The Gauck Office will investigate links between the Bundestag and the Stasi
Norbert Lammert, the speaker of the German parliament, on 8 October decided that the Office for the Stasi Archives should check how many agents the East German secret service had in the German parliament between 1949 and 1989. A motion regarding this matter was brought by an FDP politician, Reiner Dutschmann, and Lammert’s decision was supported by all members of the Council of Elders, including representatives of the Left Party parliamentary grouping.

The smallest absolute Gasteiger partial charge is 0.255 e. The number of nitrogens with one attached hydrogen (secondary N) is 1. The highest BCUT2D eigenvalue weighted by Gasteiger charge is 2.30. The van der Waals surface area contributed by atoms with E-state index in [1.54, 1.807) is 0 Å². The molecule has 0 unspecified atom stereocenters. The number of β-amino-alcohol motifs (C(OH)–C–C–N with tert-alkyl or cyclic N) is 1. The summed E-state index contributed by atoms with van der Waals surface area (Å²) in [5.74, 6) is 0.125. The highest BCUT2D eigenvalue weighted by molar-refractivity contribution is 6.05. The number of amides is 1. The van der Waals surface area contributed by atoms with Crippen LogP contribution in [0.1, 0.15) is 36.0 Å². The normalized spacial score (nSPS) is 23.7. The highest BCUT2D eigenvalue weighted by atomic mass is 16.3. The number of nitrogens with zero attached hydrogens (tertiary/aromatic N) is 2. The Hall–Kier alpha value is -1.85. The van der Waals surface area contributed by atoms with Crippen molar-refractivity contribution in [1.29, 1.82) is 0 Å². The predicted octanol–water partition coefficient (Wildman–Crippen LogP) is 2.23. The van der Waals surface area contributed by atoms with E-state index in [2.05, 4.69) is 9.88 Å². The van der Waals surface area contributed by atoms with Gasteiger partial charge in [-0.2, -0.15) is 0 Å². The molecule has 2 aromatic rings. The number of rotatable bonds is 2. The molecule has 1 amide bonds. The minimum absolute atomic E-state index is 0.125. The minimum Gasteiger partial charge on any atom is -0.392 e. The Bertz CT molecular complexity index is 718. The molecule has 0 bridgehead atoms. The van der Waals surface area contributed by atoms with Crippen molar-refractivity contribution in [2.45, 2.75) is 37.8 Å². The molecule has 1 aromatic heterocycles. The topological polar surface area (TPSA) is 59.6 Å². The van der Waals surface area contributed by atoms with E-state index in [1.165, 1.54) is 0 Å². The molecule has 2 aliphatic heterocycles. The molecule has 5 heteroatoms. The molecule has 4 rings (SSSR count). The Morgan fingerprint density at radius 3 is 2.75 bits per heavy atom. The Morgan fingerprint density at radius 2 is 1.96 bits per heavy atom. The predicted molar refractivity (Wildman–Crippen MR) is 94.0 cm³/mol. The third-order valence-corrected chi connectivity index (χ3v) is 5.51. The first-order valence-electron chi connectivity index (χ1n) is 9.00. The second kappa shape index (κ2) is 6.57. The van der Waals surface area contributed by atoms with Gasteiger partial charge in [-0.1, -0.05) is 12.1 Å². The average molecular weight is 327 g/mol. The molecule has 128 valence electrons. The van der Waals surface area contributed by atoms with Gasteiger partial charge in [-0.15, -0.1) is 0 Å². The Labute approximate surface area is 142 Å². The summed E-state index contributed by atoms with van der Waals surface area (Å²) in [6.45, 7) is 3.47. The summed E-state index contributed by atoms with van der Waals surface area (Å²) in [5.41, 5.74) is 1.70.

Lammert’s decision ends the long debate, which has been observed in Germany since 1990, on the need to check the degree of involvement of West German politicians in collaboration with the Stasi. In the first phase of the process, the Office will verify the biographies of approximately 2,000 people who were members of the Bundestag between 1949 and 1989. Then it will be decided whether to extend the investigation to senior officials employed by the Bundestag. Similar projects have so far met with strong opposition, especially from the Social Democrats and some left-wing organisations (NB, from among whom the Stasi recruited most of its agents). The unwillingness to investigate the East German secret service’s activity in the Bundestag and the lack of reliable information on this issue have given rise for example to speculations that the Stasi had controlled some aspects of West German politics before 1990. Former East German dissidents have also accused present politicians of using double standards in their treatment of East and West German secret service agents. The vetting in the German parliament may be an important step towards a detailed examination of the Stasi’s influence among the West German political and economic elite. <ciechan>